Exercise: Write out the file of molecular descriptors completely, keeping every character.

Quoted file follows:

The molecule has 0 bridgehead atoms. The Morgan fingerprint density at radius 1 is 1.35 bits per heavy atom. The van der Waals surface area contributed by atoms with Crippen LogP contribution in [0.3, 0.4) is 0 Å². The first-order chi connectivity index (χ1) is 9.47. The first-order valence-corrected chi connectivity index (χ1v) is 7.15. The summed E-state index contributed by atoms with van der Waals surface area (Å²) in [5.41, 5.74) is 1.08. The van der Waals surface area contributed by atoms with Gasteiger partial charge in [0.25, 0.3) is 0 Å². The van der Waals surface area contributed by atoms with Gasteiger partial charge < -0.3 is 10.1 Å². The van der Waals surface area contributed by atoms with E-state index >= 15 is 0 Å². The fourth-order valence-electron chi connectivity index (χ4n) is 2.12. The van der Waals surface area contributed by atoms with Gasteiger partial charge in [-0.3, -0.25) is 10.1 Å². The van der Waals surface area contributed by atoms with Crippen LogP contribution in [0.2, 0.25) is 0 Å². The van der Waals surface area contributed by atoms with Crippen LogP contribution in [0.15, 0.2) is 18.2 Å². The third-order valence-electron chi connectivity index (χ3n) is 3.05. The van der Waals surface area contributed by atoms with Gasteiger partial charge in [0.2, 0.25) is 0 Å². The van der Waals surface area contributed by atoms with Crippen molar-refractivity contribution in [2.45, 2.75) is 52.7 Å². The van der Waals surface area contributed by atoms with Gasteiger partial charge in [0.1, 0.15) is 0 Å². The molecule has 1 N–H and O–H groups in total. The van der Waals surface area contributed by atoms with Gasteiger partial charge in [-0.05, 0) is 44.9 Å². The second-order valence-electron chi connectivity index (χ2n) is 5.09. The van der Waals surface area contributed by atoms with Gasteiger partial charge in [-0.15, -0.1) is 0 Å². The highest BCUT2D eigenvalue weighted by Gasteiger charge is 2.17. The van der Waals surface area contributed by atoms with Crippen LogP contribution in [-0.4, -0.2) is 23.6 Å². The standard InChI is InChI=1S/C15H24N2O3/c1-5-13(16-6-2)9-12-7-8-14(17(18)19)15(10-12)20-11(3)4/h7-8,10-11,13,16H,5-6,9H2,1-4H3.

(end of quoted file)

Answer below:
The molecule has 0 bridgehead atoms. The Morgan fingerprint density at radius 1 is 1.35 bits per heavy atom. The van der Waals surface area contributed by atoms with Crippen LogP contribution in [0.3, 0.4) is 0 Å². The first-order chi connectivity index (χ1) is 9.47. The first-order valence-corrected chi connectivity index (χ1v) is 7.15. The summed E-state index contributed by atoms with van der Waals surface area (Å²) in [5.41, 5.74) is 1.08. The van der Waals surface area contributed by atoms with Gasteiger partial charge in [0.25, 0.3) is 0 Å². The van der Waals surface area contributed by atoms with Gasteiger partial charge < -0.3 is 10.1 Å². The van der Waals surface area contributed by atoms with E-state index >= 15 is 0 Å². The fourth-order valence-electron chi connectivity index (χ4n) is 2.12. The van der Waals surface area contributed by atoms with Gasteiger partial charge in [-0.3, -0.25) is 10.1 Å². The van der Waals surface area contributed by atoms with Crippen LogP contribution in [0.2, 0.25) is 0 Å². The van der Waals surface area contributed by atoms with Crippen LogP contribution in [0.15, 0.2) is 18.2 Å². The third-order valence-electron chi connectivity index (χ3n) is 3.05. The van der Waals surface area contributed by atoms with Gasteiger partial charge in [0.2, 0.25) is 0 Å². The van der Waals surface area contributed by atoms with Crippen molar-refractivity contribution in [2.45, 2.75) is 52.7 Å². The van der Waals surface area contributed by atoms with Gasteiger partial charge in [0.1, 0.15) is 0 Å². The molecule has 1 N–H and O–H groups in total. The van der Waals surface area contributed by atoms with Gasteiger partial charge in [-0.05, 0) is 44.9 Å². The second-order valence-electron chi connectivity index (χ2n) is 5.09. The van der Waals surface area contributed by atoms with Gasteiger partial charge in [-0.15, -0.1) is 0 Å². The highest BCUT2D eigenvalue weighted by Gasteiger charge is 2.17. The van der Waals surface area contributed by atoms with Crippen LogP contribution in [-0.4, -0.2) is 23.6 Å². The standard InChI is InChI=1S/C15H24N2O3/c1-5-13(16-6-2)9-12-7-8-14(17(18)19)15(10-12)20-11(3)4/h7-8,10-11,13,16H,5-6,9H2,1-4H3.